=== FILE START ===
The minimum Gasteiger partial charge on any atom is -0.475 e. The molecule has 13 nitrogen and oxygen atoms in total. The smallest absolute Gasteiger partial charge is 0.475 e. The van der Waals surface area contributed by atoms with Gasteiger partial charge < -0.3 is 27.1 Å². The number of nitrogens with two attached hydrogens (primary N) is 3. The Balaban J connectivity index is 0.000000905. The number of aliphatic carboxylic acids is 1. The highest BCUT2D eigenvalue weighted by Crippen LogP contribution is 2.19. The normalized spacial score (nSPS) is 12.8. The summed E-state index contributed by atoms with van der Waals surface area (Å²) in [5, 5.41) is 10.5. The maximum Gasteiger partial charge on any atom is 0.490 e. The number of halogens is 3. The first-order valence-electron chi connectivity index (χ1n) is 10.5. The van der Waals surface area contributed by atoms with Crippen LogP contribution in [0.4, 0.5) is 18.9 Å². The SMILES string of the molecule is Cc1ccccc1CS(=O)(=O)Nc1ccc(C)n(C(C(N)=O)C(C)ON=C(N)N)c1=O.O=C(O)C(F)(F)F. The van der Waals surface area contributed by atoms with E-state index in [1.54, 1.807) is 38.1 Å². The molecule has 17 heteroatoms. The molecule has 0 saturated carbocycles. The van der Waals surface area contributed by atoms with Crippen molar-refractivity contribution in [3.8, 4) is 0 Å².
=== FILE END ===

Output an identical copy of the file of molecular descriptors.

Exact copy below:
The minimum Gasteiger partial charge on any atom is -0.475 e. The molecule has 13 nitrogen and oxygen atoms in total. The smallest absolute Gasteiger partial charge is 0.475 e. The van der Waals surface area contributed by atoms with Gasteiger partial charge < -0.3 is 27.1 Å². The number of nitrogens with two attached hydrogens (primary N) is 3. The Balaban J connectivity index is 0.000000905. The number of aliphatic carboxylic acids is 1. The highest BCUT2D eigenvalue weighted by Crippen LogP contribution is 2.19. The normalized spacial score (nSPS) is 12.8. The summed E-state index contributed by atoms with van der Waals surface area (Å²) in [5, 5.41) is 10.5. The maximum Gasteiger partial charge on any atom is 0.490 e. The number of halogens is 3. The first-order valence-electron chi connectivity index (χ1n) is 10.5. The van der Waals surface area contributed by atoms with Crippen LogP contribution in [0.4, 0.5) is 18.9 Å². The SMILES string of the molecule is Cc1ccccc1CS(=O)(=O)Nc1ccc(C)n(C(C(N)=O)C(C)ON=C(N)N)c1=O.O=C(O)C(F)(F)F. The van der Waals surface area contributed by atoms with E-state index in [1.54, 1.807) is 38.1 Å². The molecule has 17 heteroatoms. The molecule has 0 saturated carbocycles. The van der Waals surface area contributed by atoms with Crippen molar-refractivity contribution in [3.8, 4) is 0 Å².